About Robert Winter

Author Robert Winter studied psychology in college and owned his own construction firm with a General B-1 license in California before spending 25 years as a contract FEMA inspector and three years as a certified building inspector. In 1989 when he set out on his first disaster, his life became a “living adventure.” This era of his life changed him to his core.

Within one year of beginning the work and telling friends and relatives his experiences, he began to repeatedly hear, “Robert, you MUST write a book!” Because he had focused so much time and energy helping victims of the devastation and destruction that only Mother Earth herself could inflict:

Hurricanes—Hugo, Iniki, Georges, Katrina, Floyd, Andrew, Ivan, Sandy, Charley, Frances, Jeanne; Cyclones—Ofa, Heta; Northridge Earthquake; Floods in Texas, Washington, California, Missouri

And others… it is only now—more than twenty years later—that he actually sat down to write that book.

Some people are just born to protect others— Robert Winter is one of them. Whether it’s “A-list” celebrities in the midst of Los Angeles and Las Vegas crowds or “everyday people” trying to recover from the horrors and destruction of a natural disaster, “Frecks” is the man for the job.

As a three-time world karate champion, and third degree black-belt, he teaches rape prevention techniques to women; he has traveled the country working as a bodyguard to a single American flag that was part of one of the most famous incidents in professional baseball history.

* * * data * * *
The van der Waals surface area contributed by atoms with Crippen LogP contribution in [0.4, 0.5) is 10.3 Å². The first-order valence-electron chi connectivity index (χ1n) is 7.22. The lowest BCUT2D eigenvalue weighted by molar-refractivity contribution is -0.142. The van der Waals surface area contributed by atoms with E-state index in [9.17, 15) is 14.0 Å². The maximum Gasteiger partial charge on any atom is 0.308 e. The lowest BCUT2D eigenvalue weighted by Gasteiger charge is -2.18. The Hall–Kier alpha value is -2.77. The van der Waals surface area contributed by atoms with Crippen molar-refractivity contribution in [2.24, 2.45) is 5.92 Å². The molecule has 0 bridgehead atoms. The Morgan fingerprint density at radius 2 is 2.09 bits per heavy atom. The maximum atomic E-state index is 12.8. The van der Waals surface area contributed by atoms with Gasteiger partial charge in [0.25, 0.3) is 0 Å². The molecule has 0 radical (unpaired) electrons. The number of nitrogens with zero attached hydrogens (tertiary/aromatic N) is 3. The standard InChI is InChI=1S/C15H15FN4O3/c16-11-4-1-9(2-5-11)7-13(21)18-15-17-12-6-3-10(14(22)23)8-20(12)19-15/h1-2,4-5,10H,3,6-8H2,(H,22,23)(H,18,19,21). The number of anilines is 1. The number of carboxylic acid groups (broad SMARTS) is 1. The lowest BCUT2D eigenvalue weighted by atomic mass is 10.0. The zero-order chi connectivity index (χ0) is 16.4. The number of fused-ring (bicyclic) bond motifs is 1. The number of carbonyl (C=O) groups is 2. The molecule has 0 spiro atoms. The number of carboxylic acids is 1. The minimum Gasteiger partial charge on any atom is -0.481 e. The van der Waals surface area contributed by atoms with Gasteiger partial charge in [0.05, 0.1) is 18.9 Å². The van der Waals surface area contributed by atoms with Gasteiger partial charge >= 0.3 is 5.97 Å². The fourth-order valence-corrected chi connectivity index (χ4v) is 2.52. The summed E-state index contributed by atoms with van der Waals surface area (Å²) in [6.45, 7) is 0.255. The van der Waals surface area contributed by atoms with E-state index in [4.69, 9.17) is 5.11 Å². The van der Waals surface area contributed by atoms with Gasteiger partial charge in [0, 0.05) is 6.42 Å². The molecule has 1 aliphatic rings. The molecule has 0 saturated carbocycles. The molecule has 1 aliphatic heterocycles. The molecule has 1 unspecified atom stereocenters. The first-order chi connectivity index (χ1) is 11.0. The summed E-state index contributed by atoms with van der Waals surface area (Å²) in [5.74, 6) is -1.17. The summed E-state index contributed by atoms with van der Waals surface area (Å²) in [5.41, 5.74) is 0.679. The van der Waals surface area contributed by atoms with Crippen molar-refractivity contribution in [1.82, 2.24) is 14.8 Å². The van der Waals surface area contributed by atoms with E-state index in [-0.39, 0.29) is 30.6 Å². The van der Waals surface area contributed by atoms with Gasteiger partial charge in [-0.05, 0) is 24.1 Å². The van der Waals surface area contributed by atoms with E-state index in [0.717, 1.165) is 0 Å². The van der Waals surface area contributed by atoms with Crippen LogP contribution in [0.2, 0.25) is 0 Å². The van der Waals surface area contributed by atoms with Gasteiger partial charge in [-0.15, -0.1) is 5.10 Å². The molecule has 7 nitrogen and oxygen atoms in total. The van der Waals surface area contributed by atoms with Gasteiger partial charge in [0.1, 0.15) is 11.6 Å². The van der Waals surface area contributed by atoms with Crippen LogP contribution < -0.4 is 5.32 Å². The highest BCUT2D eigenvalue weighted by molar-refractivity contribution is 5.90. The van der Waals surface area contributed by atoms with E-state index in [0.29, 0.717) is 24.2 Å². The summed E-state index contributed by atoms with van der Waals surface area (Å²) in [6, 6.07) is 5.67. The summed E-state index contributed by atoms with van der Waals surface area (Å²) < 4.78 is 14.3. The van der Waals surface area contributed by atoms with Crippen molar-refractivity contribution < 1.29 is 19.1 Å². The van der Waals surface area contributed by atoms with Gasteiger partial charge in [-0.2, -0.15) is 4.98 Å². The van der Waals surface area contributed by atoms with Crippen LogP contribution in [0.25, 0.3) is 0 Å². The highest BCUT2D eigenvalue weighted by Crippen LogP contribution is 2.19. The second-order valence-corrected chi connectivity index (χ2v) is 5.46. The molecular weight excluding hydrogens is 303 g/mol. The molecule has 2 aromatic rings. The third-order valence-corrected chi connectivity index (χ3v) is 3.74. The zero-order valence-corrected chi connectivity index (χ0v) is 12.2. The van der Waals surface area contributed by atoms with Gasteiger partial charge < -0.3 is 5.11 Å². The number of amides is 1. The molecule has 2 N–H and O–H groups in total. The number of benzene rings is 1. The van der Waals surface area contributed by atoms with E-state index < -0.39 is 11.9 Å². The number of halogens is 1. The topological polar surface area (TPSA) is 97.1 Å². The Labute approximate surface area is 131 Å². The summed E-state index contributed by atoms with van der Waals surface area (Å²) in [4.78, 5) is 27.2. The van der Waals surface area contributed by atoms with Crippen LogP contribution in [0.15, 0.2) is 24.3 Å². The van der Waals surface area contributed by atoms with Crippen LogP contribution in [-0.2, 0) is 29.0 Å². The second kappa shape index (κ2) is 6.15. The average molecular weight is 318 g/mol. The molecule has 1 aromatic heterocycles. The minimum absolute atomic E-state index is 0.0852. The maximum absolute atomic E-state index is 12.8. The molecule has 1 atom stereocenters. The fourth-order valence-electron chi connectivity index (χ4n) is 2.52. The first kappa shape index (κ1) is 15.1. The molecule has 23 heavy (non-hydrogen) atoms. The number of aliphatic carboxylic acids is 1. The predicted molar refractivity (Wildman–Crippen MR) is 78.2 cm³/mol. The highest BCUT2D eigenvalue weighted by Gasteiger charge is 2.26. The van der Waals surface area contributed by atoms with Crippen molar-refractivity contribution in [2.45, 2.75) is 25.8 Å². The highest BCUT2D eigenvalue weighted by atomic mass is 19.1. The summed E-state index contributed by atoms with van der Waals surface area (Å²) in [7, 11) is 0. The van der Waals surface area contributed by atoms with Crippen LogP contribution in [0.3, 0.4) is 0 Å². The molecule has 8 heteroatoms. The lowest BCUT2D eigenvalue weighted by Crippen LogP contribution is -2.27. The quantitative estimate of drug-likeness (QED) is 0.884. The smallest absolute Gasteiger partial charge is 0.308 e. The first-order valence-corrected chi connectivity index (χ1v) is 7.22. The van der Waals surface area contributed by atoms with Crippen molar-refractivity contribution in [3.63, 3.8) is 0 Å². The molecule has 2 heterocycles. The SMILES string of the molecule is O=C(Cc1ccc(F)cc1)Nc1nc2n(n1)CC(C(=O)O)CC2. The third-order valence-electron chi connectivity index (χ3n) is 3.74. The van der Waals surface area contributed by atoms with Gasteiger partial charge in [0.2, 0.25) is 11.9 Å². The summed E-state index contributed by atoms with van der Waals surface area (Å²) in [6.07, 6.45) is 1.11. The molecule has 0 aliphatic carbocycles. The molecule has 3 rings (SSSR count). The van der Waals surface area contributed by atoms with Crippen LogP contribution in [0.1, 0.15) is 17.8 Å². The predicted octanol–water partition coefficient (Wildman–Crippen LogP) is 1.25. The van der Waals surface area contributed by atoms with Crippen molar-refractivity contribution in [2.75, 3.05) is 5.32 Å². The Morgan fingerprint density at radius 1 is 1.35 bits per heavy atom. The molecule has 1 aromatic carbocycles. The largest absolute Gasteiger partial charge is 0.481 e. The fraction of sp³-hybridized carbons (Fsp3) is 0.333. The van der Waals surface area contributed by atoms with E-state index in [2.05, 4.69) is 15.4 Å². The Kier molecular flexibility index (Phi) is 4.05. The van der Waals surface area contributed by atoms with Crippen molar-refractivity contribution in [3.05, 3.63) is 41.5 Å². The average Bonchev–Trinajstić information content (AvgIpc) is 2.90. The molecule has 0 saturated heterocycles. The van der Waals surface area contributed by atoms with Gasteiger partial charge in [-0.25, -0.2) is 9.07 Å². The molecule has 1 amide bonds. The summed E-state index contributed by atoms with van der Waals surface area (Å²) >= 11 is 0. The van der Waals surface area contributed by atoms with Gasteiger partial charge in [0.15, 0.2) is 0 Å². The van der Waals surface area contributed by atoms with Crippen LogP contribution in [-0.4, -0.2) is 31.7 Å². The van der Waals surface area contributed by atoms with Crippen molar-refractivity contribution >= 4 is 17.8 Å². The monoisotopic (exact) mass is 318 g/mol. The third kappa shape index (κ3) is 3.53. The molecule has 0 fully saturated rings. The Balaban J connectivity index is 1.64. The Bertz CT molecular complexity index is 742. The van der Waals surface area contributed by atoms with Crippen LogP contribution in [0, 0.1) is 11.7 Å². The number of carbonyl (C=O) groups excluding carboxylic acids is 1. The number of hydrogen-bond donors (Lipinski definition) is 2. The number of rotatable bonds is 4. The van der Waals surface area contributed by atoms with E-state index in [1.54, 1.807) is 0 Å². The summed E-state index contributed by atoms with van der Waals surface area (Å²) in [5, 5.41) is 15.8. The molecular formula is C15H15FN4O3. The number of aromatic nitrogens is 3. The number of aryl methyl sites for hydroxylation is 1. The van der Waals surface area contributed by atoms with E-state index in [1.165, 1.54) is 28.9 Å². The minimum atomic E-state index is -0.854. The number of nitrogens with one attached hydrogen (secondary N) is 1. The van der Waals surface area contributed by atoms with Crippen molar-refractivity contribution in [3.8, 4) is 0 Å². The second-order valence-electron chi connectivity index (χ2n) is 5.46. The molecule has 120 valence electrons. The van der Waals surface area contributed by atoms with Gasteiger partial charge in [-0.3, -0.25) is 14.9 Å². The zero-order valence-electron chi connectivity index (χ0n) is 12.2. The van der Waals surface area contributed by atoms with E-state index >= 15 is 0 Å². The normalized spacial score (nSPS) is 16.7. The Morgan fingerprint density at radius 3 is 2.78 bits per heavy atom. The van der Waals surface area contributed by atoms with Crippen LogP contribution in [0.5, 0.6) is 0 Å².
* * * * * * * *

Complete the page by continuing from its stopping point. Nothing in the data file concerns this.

Of course, a lot of people might think Robert needs to be protected from himself instead of the other way around. He is a daredevil and confirmed adrenaline junky who happily dives for abalone amongst great white sharks (he was once a commercial diver), bungee jumps, water skis and he even spent half a year living in Antarctica, where he also went diving beneath the polar ice! (For this last activity he received the Antarctica Service Medal by the National Science Foundation, 1991 and the Antarctica Service Medal by Department of the Navy, 1991 for his contributions to the exploration of Antarctica.)

Adventurer, friend to many, protector of all he meets, Robert chose the words “Help, Hope, and Comfort” as his business motto, but they are also the words that best describe his life’s work and the goals of his very first book.

Today, he always has two bags packed and is always prepared to fly into a disaster zone.

“I’ve got hours and hours of stories. I’ve seen the human condition at its best and it its worst. I’ve personally bent the rules to the breaking point to help disaster victims when no one else would.”